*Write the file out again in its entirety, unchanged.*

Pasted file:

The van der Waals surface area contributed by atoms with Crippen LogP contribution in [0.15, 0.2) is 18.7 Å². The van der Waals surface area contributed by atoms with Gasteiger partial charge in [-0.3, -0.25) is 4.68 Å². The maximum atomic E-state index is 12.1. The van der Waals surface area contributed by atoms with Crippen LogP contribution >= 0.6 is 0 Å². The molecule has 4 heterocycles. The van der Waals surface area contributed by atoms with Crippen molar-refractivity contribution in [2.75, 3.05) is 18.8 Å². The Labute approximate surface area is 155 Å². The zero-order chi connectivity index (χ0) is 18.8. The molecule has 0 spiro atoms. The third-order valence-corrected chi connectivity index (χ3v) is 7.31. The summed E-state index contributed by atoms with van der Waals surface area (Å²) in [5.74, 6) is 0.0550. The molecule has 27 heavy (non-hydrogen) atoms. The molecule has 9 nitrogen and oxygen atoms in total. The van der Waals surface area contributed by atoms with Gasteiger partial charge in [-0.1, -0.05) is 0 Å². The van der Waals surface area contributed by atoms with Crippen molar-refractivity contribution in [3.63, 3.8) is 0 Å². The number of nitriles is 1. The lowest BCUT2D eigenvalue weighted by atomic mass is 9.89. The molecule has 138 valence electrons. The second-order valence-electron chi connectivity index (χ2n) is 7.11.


The van der Waals surface area contributed by atoms with Crippen LogP contribution in [0.15, 0.2) is 18.7 Å². The van der Waals surface area contributed by atoms with Gasteiger partial charge in [-0.3, -0.25) is 4.68 Å². The maximum atomic E-state index is 12.1. The van der Waals surface area contributed by atoms with Crippen LogP contribution >= 0.6 is 0 Å². The molecule has 4 heterocycles. The van der Waals surface area contributed by atoms with Crippen molar-refractivity contribution in [2.75, 3.05) is 18.8 Å². The Labute approximate surface area is 155 Å². The zero-order chi connectivity index (χ0) is 18.8. The molecule has 0 spiro atoms. The third-order valence-corrected chi connectivity index (χ3v) is 7.31. The summed E-state index contributed by atoms with van der Waals surface area (Å²) in [5.74, 6) is 0.0550. The molecule has 27 heavy (non-hydrogen) atoms. The molecule has 9 nitrogen and oxygen atoms in total. The van der Waals surface area contributed by atoms with Gasteiger partial charge in [-0.1, -0.05) is 0 Å². The van der Waals surface area contributed by atoms with Crippen molar-refractivity contribution in [3.63, 3.8) is 0 Å². The number of nitriles is 1. The lowest BCUT2D eigenvalue weighted by atomic mass is 9.89. The molecule has 138 valence electrons. The second-order valence-electron chi connectivity index (χ2n) is 7.11.